[order] PASSERIFORMES | [family] Turdidae | [latin] Catharus minimus | [UK] Grey-cheeked Thrush | [FR] Grive a joues grises | [DE] Grauwangen-Drossel | [ES] Zorzal cara gris | [NL] Grijswangdwerglijster
|Genus||Species||subspecies||Breeding Range||Breeding Range 2||Non Breeding Range|
The length of the Gray-Cheeked Thrush is about 16 centimeters. The sexes are similar and have a distinctive song which is very high pitched with quick chippers. They have olive-brown upper parts, gray cheeks, and pink legs. The under parts are white with grayish flanks. It also has a gray, indistinct eye ring.
Listen to the sound of Grey-cheeked Thrush
Copyright remark: Most sounds derived from xeno-canto
|wingspan min.:||18||cm||wingspan max.:||19||cm|
|size min.:||16||cm||size max.:||17||cm|
|incubation min.:||13||days||incubation max.:||15||days|
|fledging min.:||0||days||fledging max.:||15||days|
North America : North
Occupant of the boreal forest of northern Canada and Alaska. Little is known about their winter habitat.
The Gray-Cheeked Thrush usually has one brood per season. They will lay a second brood if the first nest fails early in the season. The female builds the nest which normally consists of dried grasses mixed with a supporting layer of mud. The incubation period is thirteen to fourteen days. They incubate between three to five eggs, but usually only four. The eggs are light greenish-blue, marked with light brown dots or splotches, and are oval to short-oval in shape. The young are initially dependent on their parents for food.
The Gray-Cheeked Thrush eats mostly insects such as beetles, weevils, ants, wasps, and caterpillars. They may also consume spiders, crayfish, sow bugs, and earthworms. They also eat grapes, wild cherries, blackberries, and raspberries.(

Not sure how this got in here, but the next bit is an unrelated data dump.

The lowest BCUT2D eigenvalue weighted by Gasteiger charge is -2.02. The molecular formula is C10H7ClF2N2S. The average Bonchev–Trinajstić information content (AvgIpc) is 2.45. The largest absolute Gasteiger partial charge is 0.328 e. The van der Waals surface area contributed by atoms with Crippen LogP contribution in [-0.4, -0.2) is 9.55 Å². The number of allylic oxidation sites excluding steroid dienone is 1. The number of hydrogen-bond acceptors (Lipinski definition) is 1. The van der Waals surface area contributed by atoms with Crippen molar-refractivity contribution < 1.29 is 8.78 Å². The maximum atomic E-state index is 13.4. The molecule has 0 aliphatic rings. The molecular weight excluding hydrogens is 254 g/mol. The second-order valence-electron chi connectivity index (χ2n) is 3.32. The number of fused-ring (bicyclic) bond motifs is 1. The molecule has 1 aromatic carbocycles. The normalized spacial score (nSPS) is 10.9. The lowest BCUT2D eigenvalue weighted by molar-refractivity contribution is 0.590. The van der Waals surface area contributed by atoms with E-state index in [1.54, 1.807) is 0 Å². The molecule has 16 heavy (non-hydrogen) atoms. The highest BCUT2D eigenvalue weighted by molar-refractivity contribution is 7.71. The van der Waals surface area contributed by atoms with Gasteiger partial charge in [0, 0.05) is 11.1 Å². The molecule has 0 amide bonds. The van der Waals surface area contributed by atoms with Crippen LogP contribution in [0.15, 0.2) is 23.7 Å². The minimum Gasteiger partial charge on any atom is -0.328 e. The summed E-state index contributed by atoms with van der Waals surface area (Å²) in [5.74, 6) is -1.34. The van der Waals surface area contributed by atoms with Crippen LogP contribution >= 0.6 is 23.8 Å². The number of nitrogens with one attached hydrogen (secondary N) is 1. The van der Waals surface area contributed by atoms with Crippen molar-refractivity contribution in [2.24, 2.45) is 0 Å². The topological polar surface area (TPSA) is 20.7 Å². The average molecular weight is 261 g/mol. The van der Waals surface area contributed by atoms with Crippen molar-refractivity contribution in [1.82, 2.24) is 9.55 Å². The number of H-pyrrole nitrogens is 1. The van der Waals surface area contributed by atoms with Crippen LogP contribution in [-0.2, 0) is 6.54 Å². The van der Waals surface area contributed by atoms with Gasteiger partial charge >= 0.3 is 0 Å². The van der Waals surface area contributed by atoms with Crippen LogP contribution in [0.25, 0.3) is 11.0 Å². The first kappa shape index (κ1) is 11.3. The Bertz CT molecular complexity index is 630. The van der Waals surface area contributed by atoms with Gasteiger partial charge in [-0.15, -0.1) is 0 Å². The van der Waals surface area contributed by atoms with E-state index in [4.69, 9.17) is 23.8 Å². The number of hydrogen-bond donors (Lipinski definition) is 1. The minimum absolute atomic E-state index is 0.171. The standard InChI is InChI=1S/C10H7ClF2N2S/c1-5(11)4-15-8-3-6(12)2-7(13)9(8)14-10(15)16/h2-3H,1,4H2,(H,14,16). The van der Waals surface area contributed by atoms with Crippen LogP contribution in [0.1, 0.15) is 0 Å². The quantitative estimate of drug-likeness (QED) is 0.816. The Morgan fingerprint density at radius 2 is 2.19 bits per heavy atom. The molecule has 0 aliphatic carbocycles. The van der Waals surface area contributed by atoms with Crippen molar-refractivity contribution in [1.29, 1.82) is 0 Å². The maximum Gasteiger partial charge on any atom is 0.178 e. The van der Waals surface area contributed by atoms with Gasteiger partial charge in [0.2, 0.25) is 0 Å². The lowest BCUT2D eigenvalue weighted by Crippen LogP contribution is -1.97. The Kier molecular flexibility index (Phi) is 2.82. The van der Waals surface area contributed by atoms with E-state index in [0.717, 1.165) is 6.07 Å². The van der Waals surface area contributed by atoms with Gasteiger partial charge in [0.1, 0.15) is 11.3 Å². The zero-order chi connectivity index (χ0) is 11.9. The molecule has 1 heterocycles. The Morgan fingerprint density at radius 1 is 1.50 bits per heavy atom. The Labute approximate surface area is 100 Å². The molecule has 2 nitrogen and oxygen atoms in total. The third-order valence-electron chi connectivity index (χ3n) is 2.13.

This species has an extremely large range, and hence does not approach the thresholds for Vulnerable under the range size criterion (Extent of Occurrence <20,000 km2 combined with a declining or fluctuating range size, habitat extent/quality, or population size and a small number of locations or severe fragmentation). The population trend is not known, but the population is not believed to be decreasing sufficiently rapidly to approach the thresholds under the population trend criterion (>30% decline over ten years or three generations). The population size is extremely large, and hence does not approach the thresholds for Vulnerable under the population size criterion (<10,000 mature individuals with a continuing decline estimated to be >10% in ten years or three generations, or with a specified population structure). For these reasons the species is evaluated as Least Concern.
Northeast Siberia across Alaska and northern Canada to north-central Quebec, Labrador, and Newfoundland. South to northern British Columbia, Saskatchewan, Manitoba, and Ontario.
During the winter, the Gray-Cheeked Thrush migrates to the northern part of South America into Colombia, Venezuela, south to Peru, and into northwest Brazil.